But although those with FASD struggle in areas most don’t see, we have gifts too. There are different things each of us can do that we do better than most, we have our own strengths. Some of us cannot work a normal job, but that doesn’t mean we do nothing, me personally, I’m creative with words, I’m good with music, I could always play music by ear, I’m good at helping others, although not always good at helping myself. 
So just remember, yes FASD is a very serious disability, and there are many areas we struggle with, we are not incapable, we know what we want, and with the right help, support and guidance we have the capability to get there. We have our gifts in amongst our curse. 
Lee Harvey-Heath
FASD Through My Eyes UK

When FASD takes over

I’m still fighting with my head, and I’m not clear of this storm that my FASD has brought me to yet, I’m trying my hardest to fight it but I’m up and down constantly, feeling like fear, anxiety, depression anger, hurt, pain and absolute darkness is trying to consume me. Telling me I can’t do anything, I’m not capable, I’m not strong enough, I’m worthless and knowbody would care if I was to disappear, and the world and the people in my life would be better of without me around, that’s how low my mix of issues that come with my FASD takes me, and because I am fighting this battle inside my head, I have no energy for anything else, I am emotionally unstable, because I’m so drained and tired of fighting the negativity in my head, I’m taking everything negatively, and taking things out on people that are trying to support me, as best they can not knowing the storm in stuck in the middle of.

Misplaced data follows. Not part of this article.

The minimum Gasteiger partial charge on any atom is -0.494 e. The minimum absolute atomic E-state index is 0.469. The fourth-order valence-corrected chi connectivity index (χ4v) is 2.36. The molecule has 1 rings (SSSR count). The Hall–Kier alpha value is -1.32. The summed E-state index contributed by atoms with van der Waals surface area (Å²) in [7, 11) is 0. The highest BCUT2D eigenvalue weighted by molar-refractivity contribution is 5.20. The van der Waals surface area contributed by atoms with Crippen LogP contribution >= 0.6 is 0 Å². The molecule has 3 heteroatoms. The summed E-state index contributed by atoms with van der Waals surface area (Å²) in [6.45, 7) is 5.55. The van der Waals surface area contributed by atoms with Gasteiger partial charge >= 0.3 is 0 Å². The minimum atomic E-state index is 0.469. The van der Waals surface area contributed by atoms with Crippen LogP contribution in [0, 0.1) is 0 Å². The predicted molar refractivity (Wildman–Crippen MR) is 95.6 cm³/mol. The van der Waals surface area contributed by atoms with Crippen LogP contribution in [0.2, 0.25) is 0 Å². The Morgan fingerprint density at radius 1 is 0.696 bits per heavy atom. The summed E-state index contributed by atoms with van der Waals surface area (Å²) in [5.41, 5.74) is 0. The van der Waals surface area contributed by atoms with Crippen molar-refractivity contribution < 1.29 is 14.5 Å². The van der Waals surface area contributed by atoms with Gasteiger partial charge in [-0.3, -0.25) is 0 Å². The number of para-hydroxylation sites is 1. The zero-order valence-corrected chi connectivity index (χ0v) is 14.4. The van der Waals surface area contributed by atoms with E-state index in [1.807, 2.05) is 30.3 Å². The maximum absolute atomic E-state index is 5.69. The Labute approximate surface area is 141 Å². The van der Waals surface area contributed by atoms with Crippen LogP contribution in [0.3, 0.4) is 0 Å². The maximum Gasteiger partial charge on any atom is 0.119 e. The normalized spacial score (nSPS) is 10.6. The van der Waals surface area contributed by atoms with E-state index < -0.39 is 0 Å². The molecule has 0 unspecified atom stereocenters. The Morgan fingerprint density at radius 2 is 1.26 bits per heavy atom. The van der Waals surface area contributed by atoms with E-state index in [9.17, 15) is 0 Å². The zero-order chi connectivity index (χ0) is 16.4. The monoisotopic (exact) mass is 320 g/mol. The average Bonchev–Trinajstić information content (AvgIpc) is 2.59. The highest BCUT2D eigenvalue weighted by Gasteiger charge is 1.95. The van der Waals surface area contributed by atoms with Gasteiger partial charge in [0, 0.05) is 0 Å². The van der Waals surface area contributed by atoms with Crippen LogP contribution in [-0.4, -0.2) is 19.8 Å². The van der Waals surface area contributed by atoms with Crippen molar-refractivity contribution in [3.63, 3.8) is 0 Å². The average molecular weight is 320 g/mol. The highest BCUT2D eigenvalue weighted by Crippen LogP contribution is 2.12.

I want it to end, I want it to be over, and I know it will be…hopefully sooner rather than later, I just want the sky to clear, and feel like me again. 

It will get better, I know that, but until that time I just have to weather this storm that is happening in my head.